Sabbathday Lake Shakers

Ann H Gabhart Ann's Posts, One Writer's Journal 7 Comments

One of the questions I am asked when I give a talk about writing stories set in my fictional Shaker village of Harmony Hill is whether there are any Shakers today. When I would say three, somebody in the group would usually speak up to say no wonder since they were celibate. While that does cut out the chance of raising children in the Shaker way, it certainly wasn’t the only reason for the decline of the Shakers until only those few remained in Sabbathday Lake, Maine. Two Shaker sisters. One Shaker brother. In fact Sabbathday Lake is the only village that has stayed an active Shaker village. Part of the reason they have is, of course, the remaining Shakers, but then also, they have a very active Friends Group who help keep the village going. But now one of those three remaining Shakers has passed away at the age of 89 after a brief struggle with cancer. The news reports say that Frances Carr passed over easy with loved ones around her. You can read more about Sister Frances here.

I knew there were still Shakers at Sabbathday Lake and often mention that when I’m giving a talk, but I had never gone online to search out any pictures of them. The picture above was with one of the news releases. Sister Frances looks just the way you would imagine a loving Shaker sister to look. The pieces I read about her said that she was brought to the Shaker village when she was ten after her father died and her mother was no longer able to care for her. At the time, the village must have been still accepting children. That is no longer the case. It is said Sister Frances did not like hearing people say that she and the two others might be the last Shakers. She thought more converts might come into the village. Some have but haven’t stayed the course the way she did for seventy-nine years. The information about her says that she devoted much of her time and energy helping the disadvantaged, especially children in need.

Sister Frances also wrote a Shaker cookbook, titled Shaker Your Plate: of Shaker Cooks and Cooking. Sounds like something that would have been a perfect research book for me. I often used the expression to Shaker Your Plate in my Shaker stories since this meant to eat all you took out on your plate. You can see more about Sister Frances and a different picture in this article in the Portland Press Herald.

One of the things I have come across in my Shaker research is how their leader, Mother Ann predicted the number of Shakers would decrease until you could count that number on one hand, but then the Shakers would make a return. Not sure that is going to happen in this modern day and time, but it does appear that for Sister Frances Carr the Shaker way was the right way for her.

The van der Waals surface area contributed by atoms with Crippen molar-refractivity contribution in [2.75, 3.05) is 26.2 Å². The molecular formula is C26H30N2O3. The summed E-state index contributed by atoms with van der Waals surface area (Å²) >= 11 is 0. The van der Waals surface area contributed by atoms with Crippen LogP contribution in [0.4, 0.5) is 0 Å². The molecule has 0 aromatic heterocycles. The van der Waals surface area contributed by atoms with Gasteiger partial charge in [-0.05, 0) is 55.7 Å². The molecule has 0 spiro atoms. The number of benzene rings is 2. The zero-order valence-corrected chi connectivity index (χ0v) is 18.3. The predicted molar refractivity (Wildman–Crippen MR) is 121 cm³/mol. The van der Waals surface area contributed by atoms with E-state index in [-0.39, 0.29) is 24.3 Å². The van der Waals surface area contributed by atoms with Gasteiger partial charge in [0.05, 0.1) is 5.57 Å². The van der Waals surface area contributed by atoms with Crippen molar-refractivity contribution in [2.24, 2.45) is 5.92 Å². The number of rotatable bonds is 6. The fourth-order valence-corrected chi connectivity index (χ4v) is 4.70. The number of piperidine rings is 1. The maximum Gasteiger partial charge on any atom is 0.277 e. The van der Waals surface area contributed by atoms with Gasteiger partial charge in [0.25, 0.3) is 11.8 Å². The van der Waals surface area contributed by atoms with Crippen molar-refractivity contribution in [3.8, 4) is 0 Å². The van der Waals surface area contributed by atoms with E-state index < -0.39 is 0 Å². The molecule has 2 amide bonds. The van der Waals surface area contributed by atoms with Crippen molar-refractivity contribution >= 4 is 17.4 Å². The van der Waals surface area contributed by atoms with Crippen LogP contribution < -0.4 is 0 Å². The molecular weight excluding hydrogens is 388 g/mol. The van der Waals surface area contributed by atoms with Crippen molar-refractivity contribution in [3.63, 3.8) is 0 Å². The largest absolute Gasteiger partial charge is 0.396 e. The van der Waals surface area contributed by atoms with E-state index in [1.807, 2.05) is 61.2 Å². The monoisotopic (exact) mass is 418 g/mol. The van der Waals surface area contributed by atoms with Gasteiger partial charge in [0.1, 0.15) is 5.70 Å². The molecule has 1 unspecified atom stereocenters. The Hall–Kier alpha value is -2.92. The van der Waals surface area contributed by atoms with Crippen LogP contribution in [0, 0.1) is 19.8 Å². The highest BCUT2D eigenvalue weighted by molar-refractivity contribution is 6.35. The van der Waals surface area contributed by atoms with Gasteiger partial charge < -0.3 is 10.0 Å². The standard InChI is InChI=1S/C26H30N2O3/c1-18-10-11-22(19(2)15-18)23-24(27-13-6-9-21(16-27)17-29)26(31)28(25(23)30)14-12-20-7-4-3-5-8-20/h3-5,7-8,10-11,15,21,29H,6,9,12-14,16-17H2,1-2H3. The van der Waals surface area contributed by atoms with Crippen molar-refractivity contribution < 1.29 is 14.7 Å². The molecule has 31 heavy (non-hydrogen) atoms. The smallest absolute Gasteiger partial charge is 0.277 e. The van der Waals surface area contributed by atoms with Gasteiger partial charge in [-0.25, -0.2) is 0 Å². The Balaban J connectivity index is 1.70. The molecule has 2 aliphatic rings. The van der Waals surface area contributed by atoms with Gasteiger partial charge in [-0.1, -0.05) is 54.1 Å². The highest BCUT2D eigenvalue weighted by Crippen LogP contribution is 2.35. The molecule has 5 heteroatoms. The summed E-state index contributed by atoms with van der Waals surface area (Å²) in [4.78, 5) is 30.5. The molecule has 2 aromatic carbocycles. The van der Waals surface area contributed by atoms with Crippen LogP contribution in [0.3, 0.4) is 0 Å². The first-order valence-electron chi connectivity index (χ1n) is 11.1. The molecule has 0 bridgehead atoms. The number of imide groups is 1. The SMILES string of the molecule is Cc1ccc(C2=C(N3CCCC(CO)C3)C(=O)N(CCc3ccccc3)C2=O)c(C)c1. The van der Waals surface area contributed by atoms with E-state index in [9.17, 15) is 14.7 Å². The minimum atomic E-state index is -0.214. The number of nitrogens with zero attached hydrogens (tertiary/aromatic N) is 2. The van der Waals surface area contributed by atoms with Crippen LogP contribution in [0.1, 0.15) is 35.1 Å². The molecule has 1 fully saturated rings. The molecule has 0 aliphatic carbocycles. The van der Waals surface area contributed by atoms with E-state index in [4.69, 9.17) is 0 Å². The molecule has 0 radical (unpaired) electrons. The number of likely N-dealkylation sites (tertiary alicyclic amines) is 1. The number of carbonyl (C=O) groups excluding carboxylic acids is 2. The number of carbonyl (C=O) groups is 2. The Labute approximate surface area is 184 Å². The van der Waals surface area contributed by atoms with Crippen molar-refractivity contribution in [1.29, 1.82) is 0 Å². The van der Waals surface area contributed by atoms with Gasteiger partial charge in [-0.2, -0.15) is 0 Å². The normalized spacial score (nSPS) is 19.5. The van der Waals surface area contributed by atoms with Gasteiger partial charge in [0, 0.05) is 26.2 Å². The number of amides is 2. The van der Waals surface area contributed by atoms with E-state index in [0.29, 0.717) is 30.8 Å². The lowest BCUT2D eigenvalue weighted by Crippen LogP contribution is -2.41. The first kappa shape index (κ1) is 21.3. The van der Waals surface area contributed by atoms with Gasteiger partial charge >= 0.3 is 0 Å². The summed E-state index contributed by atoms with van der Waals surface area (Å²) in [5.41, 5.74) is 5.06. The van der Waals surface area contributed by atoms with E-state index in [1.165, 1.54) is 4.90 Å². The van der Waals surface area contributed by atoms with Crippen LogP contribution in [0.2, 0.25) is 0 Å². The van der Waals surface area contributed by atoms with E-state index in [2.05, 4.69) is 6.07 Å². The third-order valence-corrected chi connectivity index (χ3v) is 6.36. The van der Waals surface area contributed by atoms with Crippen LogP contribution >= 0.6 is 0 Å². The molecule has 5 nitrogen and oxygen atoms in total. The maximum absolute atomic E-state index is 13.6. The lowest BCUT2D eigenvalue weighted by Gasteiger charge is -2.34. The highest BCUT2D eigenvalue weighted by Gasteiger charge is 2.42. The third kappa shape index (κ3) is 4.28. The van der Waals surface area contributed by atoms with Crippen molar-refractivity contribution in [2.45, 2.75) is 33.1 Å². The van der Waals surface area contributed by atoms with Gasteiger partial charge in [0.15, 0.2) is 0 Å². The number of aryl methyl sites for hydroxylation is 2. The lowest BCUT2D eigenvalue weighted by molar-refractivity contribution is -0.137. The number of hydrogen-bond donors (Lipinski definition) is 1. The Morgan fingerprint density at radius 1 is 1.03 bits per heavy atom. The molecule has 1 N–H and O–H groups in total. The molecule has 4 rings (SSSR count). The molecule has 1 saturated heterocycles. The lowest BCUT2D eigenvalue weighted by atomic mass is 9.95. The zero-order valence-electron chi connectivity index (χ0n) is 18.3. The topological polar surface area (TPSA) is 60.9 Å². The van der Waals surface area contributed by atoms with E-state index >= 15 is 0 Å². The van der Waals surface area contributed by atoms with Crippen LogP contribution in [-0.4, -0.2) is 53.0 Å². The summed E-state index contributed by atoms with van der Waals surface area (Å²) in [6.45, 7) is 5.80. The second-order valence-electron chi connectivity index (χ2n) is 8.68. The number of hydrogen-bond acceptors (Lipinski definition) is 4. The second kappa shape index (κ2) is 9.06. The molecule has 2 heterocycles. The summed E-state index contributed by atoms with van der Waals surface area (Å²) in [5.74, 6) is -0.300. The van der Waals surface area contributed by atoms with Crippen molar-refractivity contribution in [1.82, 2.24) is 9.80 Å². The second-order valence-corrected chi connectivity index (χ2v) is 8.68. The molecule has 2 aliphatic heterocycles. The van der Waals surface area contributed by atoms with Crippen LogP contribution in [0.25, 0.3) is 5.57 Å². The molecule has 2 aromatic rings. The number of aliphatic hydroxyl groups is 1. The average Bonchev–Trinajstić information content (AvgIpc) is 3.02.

As always, thanks for reading. And if you’d like to know more about the Sabbathday Lake Shaker Village in Maine, you can check out their website

Comments 7

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      Ann H Gabhart

      Not yet, but I might later, Loretta. If you get yours before I send in my order, you can tell me how you like the cookbook.

  1. Karen Jones

    Thank you for all the wonderful fun/sad information on Frances Carr and the Shakers. A wave of sadness came over me as I read thinking about the demise of the Shaker faith. The stories you have written about them have been informative and heartwarming. I can certainly understand its demise—what were they thinking when whomever decided the Shakers would be celebrate???

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      Ann H Gabhart

      Oh, that was definitely decided by their founder and leader, Ann Lee, Karen. She thought it was as God intended and had revealed to her via life events and visions. The Shaker professed to attempting to make their villages as much like heaven as possible and since Jesus did say in the Bible that marriage as known here on earth would not be in heaven, the Shakers intended to live the same way in their villages. A perfect, simple life. Of course, nothing we do is ever as simple or perfect as we hope, but it does seem from the lovely smile on Sister Frances’s face that she did find peace and joy in living the Shaker life.

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